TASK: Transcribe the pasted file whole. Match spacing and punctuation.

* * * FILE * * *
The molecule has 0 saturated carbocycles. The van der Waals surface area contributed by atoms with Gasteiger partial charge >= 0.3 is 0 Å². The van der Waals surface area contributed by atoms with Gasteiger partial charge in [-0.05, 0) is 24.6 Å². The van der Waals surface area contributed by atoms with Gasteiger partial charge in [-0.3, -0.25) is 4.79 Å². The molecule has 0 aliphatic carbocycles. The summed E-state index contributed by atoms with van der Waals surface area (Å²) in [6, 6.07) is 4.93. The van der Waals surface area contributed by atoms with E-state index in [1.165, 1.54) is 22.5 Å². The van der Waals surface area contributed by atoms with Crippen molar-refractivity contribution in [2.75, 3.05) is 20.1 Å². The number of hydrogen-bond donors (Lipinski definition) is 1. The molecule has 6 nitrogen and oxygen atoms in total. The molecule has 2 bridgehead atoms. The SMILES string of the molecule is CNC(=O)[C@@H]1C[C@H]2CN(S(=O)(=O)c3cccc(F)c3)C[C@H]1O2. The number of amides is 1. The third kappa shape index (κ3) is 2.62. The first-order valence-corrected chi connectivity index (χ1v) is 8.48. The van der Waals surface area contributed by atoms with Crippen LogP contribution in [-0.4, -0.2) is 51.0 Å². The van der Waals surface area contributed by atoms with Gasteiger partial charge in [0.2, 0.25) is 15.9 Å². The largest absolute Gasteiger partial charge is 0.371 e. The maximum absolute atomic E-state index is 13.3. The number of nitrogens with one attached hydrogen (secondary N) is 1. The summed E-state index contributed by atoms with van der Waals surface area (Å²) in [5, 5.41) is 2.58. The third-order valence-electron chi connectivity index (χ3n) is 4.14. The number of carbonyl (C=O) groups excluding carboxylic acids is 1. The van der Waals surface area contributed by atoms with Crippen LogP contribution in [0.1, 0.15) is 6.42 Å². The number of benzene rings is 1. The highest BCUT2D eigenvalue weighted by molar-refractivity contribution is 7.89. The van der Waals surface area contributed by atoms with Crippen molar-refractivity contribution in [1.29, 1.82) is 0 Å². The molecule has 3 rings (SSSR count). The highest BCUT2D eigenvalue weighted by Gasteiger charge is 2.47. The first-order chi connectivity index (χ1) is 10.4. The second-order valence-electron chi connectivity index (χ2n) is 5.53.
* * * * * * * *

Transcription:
The molecule has 0 saturated carbocycles. The van der Waals surface area contributed by atoms with Gasteiger partial charge >= 0.3 is 0 Å². The van der Waals surface area contributed by atoms with Gasteiger partial charge in [-0.05, 0) is 24.6 Å². The van der Waals surface area contributed by atoms with Gasteiger partial charge in [-0.3, -0.25) is 4.79 Å². The molecule has 0 aliphatic carbocycles. The summed E-state index contributed by atoms with van der Waals surface area (Å²) in [6, 6.07) is 4.93. The van der Waals surface area contributed by atoms with E-state index in [1.165, 1.54) is 22.5 Å². The van der Waals surface area contributed by atoms with Crippen molar-refractivity contribution in [2.75, 3.05) is 20.1 Å². The number of hydrogen-bond donors (Lipinski definition) is 1. The molecule has 6 nitrogen and oxygen atoms in total. The molecule has 2 bridgehead atoms. The SMILES string of the molecule is CNC(=O)[C@@H]1C[C@H]2CN(S(=O)(=O)c3cccc(F)c3)C[C@H]1O2. The number of amides is 1. The third kappa shape index (κ3) is 2.62. The first-order valence-corrected chi connectivity index (χ1v) is 8.48. The van der Waals surface area contributed by atoms with Crippen LogP contribution in [-0.4, -0.2) is 51.0 Å². The van der Waals surface area contributed by atoms with Gasteiger partial charge in [0.2, 0.25) is 15.9 Å². The largest absolute Gasteiger partial charge is 0.371 e. The maximum absolute atomic E-state index is 13.3. The number of nitrogens with one attached hydrogen (secondary N) is 1. The summed E-state index contributed by atoms with van der Waals surface area (Å²) in [5, 5.41) is 2.58. The third-order valence-electron chi connectivity index (χ3n) is 4.14. The number of carbonyl (C=O) groups excluding carboxylic acids is 1. The van der Waals surface area contributed by atoms with Crippen LogP contribution in [0.1, 0.15) is 6.42 Å². The number of benzene rings is 1. The highest BCUT2D eigenvalue weighted by molar-refractivity contribution is 7.89. The van der Waals surface area contributed by atoms with Crippen molar-refractivity contribution in [1.29, 1.82) is 0 Å². The molecule has 3 rings (SSSR count). The highest BCUT2D eigenvalue weighted by Gasteiger charge is 2.47. The first-order chi connectivity index (χ1) is 10.4. The second-order valence-electron chi connectivity index (χ2n) is 5.53.